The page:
Let’s get straight into it! Rent in Japan can vary depending on what type of place you get and where it is located.
Hotels, rent, and everything in between.
For a more long term stay, you can either rent an アパート (apato: apartment), マンション (manshon: condominium unit) or even a room in a シェアハウス (shea hausu: hostel). Hostels or share houses are ideal if you would like a cheap room but also have the chance to meet more people as hostels usually have a common area amongst its residents.
This would cost around 45,000-80,000 Yen a month which is relatively cheap as utilities and furniture are already included. Apartments and mansions are usually the best option for people who want to live long term in a more private space. Manshons or condo units are usually more expensive as they are bigger and have more rooms(2-3 bedrooms) compared to an apartment which usually has only one bedroom connected to a kitchen and a small bathroom. Apartments usually cost around 30,000-100,000 Yen a month while manshons can cost from 100,000 to even 200,000 Yen a month. How far your rented place from the city and the train station definitely has an effect on your rent so if you wanna save up, be comfortable with walking or taking public transportation more.
If you want to go further and talk about utilities, the main things are electricity, water, gas (usually together), your mobile phone fee, and if you have a TV, cable. Electricity probably will be around 1,000-2,000 Yen–very cheap! If you’re like me and keep the AC on all day in summer time, expect it to rise to around 10,000 Yen a month! The heating and water is also relatively cheap as it might range from around 1,000 Yen or less a month. I included mobile phone fees here because if you plan on living in Japan, you definitely will need one and the only way you can have one is to pretty much own a bank card and a resident card.
Depending on your contract (whether or not you are only paying for the service or the phone included and the length of payment), this will probably cost you around 8,000-10,000 Yen a month–this usually has free texts, calls, and even around 20GB of very fast internet. Useful tip by the way, cable is installed in every house/manshon/apato in Japan. You get charged when you have a TV. It doesn’t matter if you don’t use the cable, if you have a TV, they WILL charge you around 2,500 yen a month. This is done by one of their staff ringing your doorbell and asking if you have a TV. SAY NO TO AVOID THE FEES!
Groceries and eating out
This really depends on what your taste in food is to be honest. There are definitely cheap restaurants out there where you can get a full meal for 500-1,000 Yen (Fast food, ramen, donburi, curry rice, etc.).
If you are alright with this and eat out 3 times a day, expect to spend around 2,000-3,000 yen a day. More expensive meals are usually at restaurants that offer Teishoku or set menus with fish/meat, rice and side dishes. This would usually cost from 1,000-3,000 yen. Again, it really depends on where you buy your food as コンビニ(konbini: convenience stores) and スーパー(su-pa-: supermarket/grocery store) offer these meals(even freshly brewed coffee!) at a fraction of the price ranging from 300 Yen and above.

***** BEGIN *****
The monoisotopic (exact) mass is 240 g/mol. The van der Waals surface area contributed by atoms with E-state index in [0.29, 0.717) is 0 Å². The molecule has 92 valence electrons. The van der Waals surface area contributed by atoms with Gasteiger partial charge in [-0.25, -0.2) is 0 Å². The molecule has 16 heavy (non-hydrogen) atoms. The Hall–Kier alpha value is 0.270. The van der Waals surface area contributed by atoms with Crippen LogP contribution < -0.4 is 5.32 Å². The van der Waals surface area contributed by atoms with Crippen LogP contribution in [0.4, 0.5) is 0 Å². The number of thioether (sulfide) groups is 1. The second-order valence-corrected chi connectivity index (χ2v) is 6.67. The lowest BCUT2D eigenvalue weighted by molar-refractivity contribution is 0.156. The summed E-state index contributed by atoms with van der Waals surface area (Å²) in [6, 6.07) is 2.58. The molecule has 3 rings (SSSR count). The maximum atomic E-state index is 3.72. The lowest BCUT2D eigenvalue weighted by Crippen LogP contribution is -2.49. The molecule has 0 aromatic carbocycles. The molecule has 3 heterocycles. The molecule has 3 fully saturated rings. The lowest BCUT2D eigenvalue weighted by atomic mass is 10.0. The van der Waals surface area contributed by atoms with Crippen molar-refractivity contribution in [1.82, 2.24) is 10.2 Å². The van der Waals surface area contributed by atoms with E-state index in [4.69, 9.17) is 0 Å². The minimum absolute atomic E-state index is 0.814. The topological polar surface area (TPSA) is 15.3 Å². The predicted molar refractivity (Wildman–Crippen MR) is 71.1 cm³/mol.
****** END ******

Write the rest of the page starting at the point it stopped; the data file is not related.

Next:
If you really REALLY want to save up, buying ingredients and actually cooking meals would be the best option for you. Again, this depends on the place you buy it from. There can be high end grocery stores that probably sell a 10,000 Yen mango compared to a normal grocery store that sells one for 100 Yen. A weeks worth of groceries for one person would probably range from 5,000-10,000 Yen depending on your taste and of course how much you want to eat!
Getting around Japan using public transportation
This is quite hard to gage as it really depends on the distance of where you travel to and from. For trains and buses, this will cost around 120 Yen to maybe even 1,000 Yen one way depending on the distance.
If you go to the same area daily, the best way to save money is to get a train or bus card from the kiosks in your train stations as this will not only save you time, but also money. This will cost you around 10,000(maybe even less)-30,000 monthly depending on the distance. If you do not like public transportation and prefer to ride a cab instead, be ready to pay quite a bit of money as taxi meters usually start from 400 Yen!
A general overview of life in Japan
Japan is one of the few countries that have a reputation of having a high cost of living with Tokyo being in the list of the top 10 most expensive cities in the world. Like most countries in the world, a big chunk of living costs is usually allocated for rent, transport, food, and entertainment (going out, shopping, watching a movie etc.). There are so many factors to look at when talking about the cost of living in Japan and we have only discussed a fraction of it but hopefully, this short blog has helped you form a bit of an idea on what to expect when living in Japan.